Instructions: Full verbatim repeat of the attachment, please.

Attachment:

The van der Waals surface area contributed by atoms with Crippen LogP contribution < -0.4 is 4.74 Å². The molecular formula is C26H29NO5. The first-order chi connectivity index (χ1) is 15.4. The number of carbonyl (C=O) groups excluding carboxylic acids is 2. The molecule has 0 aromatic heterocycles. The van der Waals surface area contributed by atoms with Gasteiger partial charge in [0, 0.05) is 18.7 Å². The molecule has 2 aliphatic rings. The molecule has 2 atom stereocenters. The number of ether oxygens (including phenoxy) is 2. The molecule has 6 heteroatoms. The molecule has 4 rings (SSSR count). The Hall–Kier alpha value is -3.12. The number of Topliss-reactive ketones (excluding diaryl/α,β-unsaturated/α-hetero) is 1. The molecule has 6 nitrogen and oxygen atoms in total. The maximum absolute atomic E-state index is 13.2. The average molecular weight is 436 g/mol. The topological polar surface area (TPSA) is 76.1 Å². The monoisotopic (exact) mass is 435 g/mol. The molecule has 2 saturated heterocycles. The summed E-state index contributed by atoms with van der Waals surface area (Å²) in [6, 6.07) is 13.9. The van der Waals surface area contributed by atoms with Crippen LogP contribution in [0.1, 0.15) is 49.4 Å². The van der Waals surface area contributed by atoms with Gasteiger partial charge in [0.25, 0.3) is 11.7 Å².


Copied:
The van der Waals surface area contributed by atoms with Crippen LogP contribution < -0.4 is 4.74 Å². The molecular formula is C26H29NO5. The first-order chi connectivity index (χ1) is 15.4. The number of carbonyl (C=O) groups excluding carboxylic acids is 2. The molecule has 0 aromatic heterocycles. The van der Waals surface area contributed by atoms with Gasteiger partial charge in [0, 0.05) is 18.7 Å². The molecule has 2 aliphatic rings. The molecule has 2 atom stereocenters. The number of ether oxygens (including phenoxy) is 2. The molecule has 6 heteroatoms. The molecule has 4 rings (SSSR count). The Hall–Kier alpha value is -3.12. The number of Topliss-reactive ketones (excluding diaryl/α,β-unsaturated/α-hetero) is 1. The molecule has 6 nitrogen and oxygen atoms in total. The maximum absolute atomic E-state index is 13.2. The average molecular weight is 436 g/mol. The topological polar surface area (TPSA) is 76.1 Å². The monoisotopic (exact) mass is 435 g/mol. The molecule has 2 saturated heterocycles. The summed E-state index contributed by atoms with van der Waals surface area (Å²) in [6, 6.07) is 13.9. The van der Waals surface area contributed by atoms with Crippen LogP contribution in [0.1, 0.15) is 49.4 Å². The van der Waals surface area contributed by atoms with Gasteiger partial charge in [0.25, 0.3) is 11.7 Å².